I’ve wanted to be engaged all year. Every month, I wondered to myself, will it happen this month? Will it happen this weekend? Is this it? Is this the moment? I’m feeling especially grateful to have realized that, after all that, I really did want it. We both did. And I don’t want to shy away from telling you that, despite the taboo around it all. We realized this week that we have been shifting and growing all year. We’ve felt uncomfortable, like a hermit crabs in too-small shells, not because we’ve outgrown each other, but because we’ve outgrown our old label. I never thought much of the title “boyfriend.” I just thought- this is the only person I want to be with -and that was it. I didn’t consider it until now, but we’ve been outgrowing that label all year. It doesn’t fit us anymore, and all that we are. We are so much more, so much bigger. It feels good to have a new one that fits better. It feels like we just bought a whole new wardrobe, and now we can stop cramming our toes into shoes that give us blisters. We can breathe again.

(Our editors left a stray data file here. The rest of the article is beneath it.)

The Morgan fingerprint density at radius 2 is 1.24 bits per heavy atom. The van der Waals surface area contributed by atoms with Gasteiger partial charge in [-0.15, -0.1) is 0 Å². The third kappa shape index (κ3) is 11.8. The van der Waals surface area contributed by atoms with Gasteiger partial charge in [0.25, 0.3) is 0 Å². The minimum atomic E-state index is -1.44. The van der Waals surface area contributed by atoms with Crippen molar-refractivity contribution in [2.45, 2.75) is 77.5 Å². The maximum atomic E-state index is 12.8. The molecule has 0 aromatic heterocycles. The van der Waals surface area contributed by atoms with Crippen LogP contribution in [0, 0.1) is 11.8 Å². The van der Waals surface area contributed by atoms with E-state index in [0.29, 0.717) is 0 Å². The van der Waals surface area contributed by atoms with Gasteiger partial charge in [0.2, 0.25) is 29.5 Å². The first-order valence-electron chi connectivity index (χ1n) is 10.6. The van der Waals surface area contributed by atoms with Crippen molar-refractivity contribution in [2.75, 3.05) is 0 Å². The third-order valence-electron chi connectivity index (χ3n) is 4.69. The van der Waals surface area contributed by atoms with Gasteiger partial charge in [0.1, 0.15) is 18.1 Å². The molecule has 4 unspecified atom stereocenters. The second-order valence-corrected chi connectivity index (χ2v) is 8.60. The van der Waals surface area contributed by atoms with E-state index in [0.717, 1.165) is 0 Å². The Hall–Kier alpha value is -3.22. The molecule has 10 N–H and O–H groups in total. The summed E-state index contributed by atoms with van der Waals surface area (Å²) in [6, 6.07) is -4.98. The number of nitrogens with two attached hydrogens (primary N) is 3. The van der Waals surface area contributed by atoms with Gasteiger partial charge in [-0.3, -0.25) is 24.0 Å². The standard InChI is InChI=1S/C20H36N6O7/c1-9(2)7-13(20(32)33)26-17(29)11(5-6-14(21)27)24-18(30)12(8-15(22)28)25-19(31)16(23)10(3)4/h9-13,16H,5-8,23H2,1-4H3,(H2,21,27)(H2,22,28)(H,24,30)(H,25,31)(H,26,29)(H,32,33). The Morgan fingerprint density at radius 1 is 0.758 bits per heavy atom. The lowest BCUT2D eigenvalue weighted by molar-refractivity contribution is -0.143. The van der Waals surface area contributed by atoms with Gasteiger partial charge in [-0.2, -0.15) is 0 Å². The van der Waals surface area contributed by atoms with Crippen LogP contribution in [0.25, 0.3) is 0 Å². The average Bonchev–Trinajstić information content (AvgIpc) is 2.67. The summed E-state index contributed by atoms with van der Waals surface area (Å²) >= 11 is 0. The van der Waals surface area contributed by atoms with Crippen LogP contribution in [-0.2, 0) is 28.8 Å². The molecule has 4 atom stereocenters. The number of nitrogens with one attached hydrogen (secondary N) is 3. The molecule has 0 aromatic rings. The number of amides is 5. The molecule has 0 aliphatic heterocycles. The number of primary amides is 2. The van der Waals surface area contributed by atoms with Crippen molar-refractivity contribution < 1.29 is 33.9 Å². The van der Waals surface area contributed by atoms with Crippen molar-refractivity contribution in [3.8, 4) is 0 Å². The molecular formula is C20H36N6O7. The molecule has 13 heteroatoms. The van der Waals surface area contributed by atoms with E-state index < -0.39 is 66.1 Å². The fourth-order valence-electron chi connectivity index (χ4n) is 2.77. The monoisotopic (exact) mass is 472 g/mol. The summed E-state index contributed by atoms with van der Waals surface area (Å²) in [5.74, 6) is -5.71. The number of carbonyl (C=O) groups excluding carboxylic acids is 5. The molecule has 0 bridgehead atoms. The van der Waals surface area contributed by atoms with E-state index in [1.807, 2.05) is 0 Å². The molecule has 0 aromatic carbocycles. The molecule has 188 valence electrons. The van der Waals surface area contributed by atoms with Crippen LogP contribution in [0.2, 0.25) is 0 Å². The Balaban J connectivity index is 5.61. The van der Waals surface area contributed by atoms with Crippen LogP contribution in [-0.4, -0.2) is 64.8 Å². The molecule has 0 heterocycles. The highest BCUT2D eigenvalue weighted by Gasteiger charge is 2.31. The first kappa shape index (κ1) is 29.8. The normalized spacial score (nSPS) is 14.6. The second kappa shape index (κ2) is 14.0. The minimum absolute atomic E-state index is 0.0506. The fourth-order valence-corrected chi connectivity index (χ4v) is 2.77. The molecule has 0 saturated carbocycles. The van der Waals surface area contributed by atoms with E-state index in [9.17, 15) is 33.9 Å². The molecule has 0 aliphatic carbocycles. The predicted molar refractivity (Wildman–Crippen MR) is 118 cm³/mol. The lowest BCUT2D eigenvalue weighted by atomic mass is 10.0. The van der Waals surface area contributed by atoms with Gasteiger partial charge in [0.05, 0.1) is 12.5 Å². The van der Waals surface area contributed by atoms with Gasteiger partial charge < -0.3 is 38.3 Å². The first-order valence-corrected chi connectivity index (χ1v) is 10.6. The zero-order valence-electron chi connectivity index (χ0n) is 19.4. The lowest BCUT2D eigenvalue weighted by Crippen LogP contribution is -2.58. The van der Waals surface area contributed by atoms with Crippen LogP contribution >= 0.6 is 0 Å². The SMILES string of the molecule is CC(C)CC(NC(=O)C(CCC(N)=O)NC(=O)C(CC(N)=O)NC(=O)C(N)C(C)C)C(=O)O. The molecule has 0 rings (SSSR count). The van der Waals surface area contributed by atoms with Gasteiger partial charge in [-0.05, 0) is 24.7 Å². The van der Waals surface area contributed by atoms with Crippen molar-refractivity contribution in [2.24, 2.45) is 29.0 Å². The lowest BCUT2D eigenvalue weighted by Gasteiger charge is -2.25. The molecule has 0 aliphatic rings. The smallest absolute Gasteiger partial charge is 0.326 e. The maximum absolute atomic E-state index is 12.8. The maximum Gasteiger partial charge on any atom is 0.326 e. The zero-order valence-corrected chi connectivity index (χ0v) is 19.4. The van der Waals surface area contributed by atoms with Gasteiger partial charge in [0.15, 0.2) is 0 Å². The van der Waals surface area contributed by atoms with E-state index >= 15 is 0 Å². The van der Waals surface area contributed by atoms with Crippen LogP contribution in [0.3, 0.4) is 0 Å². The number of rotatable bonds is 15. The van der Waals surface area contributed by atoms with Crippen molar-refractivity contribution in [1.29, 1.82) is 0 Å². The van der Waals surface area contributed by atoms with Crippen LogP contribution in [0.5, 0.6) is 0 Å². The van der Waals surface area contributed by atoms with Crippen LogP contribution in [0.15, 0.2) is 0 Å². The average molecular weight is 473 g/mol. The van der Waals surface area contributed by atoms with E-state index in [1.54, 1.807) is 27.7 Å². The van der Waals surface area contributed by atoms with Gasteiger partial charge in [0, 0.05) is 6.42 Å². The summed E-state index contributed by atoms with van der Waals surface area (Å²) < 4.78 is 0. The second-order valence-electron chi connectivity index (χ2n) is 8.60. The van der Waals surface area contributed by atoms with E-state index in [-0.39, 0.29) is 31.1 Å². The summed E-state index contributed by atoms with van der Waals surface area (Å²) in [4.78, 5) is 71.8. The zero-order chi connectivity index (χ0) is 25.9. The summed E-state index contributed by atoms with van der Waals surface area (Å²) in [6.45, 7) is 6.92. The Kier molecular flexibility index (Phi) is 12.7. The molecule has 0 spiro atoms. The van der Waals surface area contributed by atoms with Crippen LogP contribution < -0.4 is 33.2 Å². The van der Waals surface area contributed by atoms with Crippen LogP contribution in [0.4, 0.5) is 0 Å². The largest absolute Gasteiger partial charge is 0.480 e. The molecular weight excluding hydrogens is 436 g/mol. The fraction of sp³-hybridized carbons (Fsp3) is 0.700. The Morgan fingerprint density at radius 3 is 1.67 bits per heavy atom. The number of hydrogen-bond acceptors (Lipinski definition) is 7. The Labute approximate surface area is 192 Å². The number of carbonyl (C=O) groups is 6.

On the podcast this week, we discussed my engagement, and the nitty gritty feelings that tag along to positive events when you have a mental illness. (Episode coming in mid-late October.) I can’t wait for you to hear that episode, because I think it’s important that we talk not only about the good, the bad, and the ugly in our lives, but the places where those feelings can unexpectedly overlap. I am beyond excited, beyond happy to be engaged to Eli. It was the easiest decision of my life, because I’ve made it every day for the last four years. But I would be lying if I didn’t also say that there is anxiety, not about the work we have in front of us, but in simply feeling that since this is a good thing, something bad will soon follow.

I have a hard time receiving good things in my life, but I also have a very hard time believing what my brain is telling me. I know it lies to me, so I find it difficult to trust good feelings because I’ve trained myself to be skeptical of the bad. So in a way, my treatment of my mental illness has also bitten me in the ass.